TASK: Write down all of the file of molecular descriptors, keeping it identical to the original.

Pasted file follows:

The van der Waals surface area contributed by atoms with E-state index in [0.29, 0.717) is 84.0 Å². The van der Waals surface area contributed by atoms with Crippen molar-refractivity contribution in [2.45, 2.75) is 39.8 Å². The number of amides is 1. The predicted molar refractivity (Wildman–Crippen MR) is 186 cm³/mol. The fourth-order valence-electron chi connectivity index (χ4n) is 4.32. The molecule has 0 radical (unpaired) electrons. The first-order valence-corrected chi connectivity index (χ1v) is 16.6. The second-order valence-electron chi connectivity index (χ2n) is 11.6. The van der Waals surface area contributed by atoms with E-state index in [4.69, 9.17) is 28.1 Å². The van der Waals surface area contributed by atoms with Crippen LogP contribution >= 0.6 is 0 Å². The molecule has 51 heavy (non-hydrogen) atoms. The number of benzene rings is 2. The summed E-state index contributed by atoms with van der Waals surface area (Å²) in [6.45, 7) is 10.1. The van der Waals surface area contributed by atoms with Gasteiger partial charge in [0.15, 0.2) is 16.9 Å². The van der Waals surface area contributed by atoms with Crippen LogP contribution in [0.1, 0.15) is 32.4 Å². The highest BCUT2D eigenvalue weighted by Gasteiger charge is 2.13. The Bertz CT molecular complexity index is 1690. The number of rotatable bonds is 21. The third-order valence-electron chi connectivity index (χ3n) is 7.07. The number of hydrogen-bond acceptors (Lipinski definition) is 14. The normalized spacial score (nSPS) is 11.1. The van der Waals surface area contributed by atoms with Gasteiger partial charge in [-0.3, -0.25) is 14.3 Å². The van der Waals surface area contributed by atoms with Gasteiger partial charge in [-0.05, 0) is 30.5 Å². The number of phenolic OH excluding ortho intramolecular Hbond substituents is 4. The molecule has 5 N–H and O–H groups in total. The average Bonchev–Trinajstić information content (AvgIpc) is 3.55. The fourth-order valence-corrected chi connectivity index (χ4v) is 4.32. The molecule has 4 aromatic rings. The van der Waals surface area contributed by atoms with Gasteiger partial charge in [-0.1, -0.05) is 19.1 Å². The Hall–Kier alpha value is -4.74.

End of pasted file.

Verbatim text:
The van der Waals surface area contributed by atoms with E-state index in [0.29, 0.717) is 84.0 Å². The van der Waals surface area contributed by atoms with Crippen molar-refractivity contribution in [2.45, 2.75) is 39.8 Å². The number of amides is 1. The predicted molar refractivity (Wildman–Crippen MR) is 186 cm³/mol. The fourth-order valence-electron chi connectivity index (χ4n) is 4.32. The molecule has 0 radical (unpaired) electrons. The first-order valence-corrected chi connectivity index (χ1v) is 16.6. The second-order valence-electron chi connectivity index (χ2n) is 11.6. The van der Waals surface area contributed by atoms with E-state index in [4.69, 9.17) is 28.1 Å². The van der Waals surface area contributed by atoms with Crippen LogP contribution >= 0.6 is 0 Å². The molecule has 51 heavy (non-hydrogen) atoms. The number of benzene rings is 2. The summed E-state index contributed by atoms with van der Waals surface area (Å²) in [6.45, 7) is 10.1. The van der Waals surface area contributed by atoms with Gasteiger partial charge in [0.15, 0.2) is 16.9 Å². The van der Waals surface area contributed by atoms with Crippen LogP contribution in [0.1, 0.15) is 32.4 Å². The highest BCUT2D eigenvalue weighted by Gasteiger charge is 2.13. The Bertz CT molecular complexity index is 1690. The number of rotatable bonds is 21. The third-order valence-electron chi connectivity index (χ3n) is 7.07. The number of hydrogen-bond acceptors (Lipinski definition) is 14. The normalized spacial score (nSPS) is 11.1. The van der Waals surface area contributed by atoms with Gasteiger partial charge in [-0.3, -0.25) is 14.3 Å². The van der Waals surface area contributed by atoms with Gasteiger partial charge in [-0.05, 0) is 30.5 Å². The number of phenolic OH excluding ortho intramolecular Hbond substituents is 4. The molecule has 5 N–H and O–H groups in total. The average Bonchev–Trinajstić information content (AvgIpc) is 3.55. The fourth-order valence-corrected chi connectivity index (χ4v) is 4.32. The molecule has 4 aromatic rings. The van der Waals surface area contributed by atoms with Gasteiger partial charge in [-0.1, -0.05) is 19.1 Å². The Hall–Kier alpha value is -4.74.